In 2003 I responded to an advert sent to the British Library asking for volunteers to join a team working on a new Library Project at Harewood House. I was due to retire shortly and this was a perfect opportunity for me to continue working with books as I have done all my life. I was told that there were already two qualified librarians, transferring records from the existing 20th century card catalogue onto a database. This was the first phase of preparing an on-line catalogue of all the books in the three libraries on the State Floor.

Coming to Harewood was an opportunity to immerse myself in a worthwhile project, helping to secure the future for a valuable and remarkable collection of largely rare books. The rewards of working with congenial companions, in overwhelmingly beautiful surroundings, with such an amazing collection of books, and, crucially, no deadlines or statistics to achieve, have been enough to keep me at Harewood ever since.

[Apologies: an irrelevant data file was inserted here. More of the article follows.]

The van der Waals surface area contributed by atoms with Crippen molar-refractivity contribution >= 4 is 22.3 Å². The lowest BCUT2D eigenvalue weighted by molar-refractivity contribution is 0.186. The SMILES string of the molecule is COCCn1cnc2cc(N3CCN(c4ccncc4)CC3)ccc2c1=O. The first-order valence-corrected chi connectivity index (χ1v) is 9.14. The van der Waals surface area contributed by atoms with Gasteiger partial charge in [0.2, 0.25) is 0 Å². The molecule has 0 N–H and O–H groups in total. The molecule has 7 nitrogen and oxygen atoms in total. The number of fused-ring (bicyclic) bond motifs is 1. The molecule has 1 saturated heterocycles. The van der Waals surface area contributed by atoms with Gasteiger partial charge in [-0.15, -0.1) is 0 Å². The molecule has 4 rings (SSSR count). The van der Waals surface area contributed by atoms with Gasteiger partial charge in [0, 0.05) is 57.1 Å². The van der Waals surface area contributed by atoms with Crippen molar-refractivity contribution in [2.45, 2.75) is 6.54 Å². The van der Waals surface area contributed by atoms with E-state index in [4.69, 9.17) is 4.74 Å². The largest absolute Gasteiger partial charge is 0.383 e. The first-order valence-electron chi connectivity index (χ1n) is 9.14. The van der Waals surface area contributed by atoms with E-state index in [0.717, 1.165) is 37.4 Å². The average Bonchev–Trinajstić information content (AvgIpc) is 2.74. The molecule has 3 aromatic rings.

During the pandemic we unfortunately had to suspend activity for a while, but I am glad to say that we are now back at Harewood, though we have to work on different days and in different locations. We shall no longer be working as the tightly-knit group we were before, but we shall do our best. I don’t mind working on my own, but I do enjoy being in the libraries, surrounded by beautiful furniture and books and able to chat from time to time with staff, volunteers and visitors.

We do still get asked why we are not wearing white gloves when we handle such precious books, but we tell them that experts consider that bare hands are safer and more sensitive than gloves and thus do less harm.

“I began having ‘Wow’ moments, when a hand written document from a member of the Royal Family or famous people writing to the various Earls dropped from the pages.”

Retired Dentist 

This retired dentist decided there was more to life than teeth. And so, having helped Special Needs children to read and then joining the Leeds University Library as a mover and shelving assistant for six years ending in Special Collections working with important documents, I discovered that Harewood House needed volunteers. I spent two years talking to visitors about the house and its history, all the time looking enviously at the library books and wishing I could get involved with them. Then, lo and behold, I was invited to join the team. My first job, which lasted six years, was to list all the books in the Bazaar Room and the shelves outside the offices and in adjacent rooms.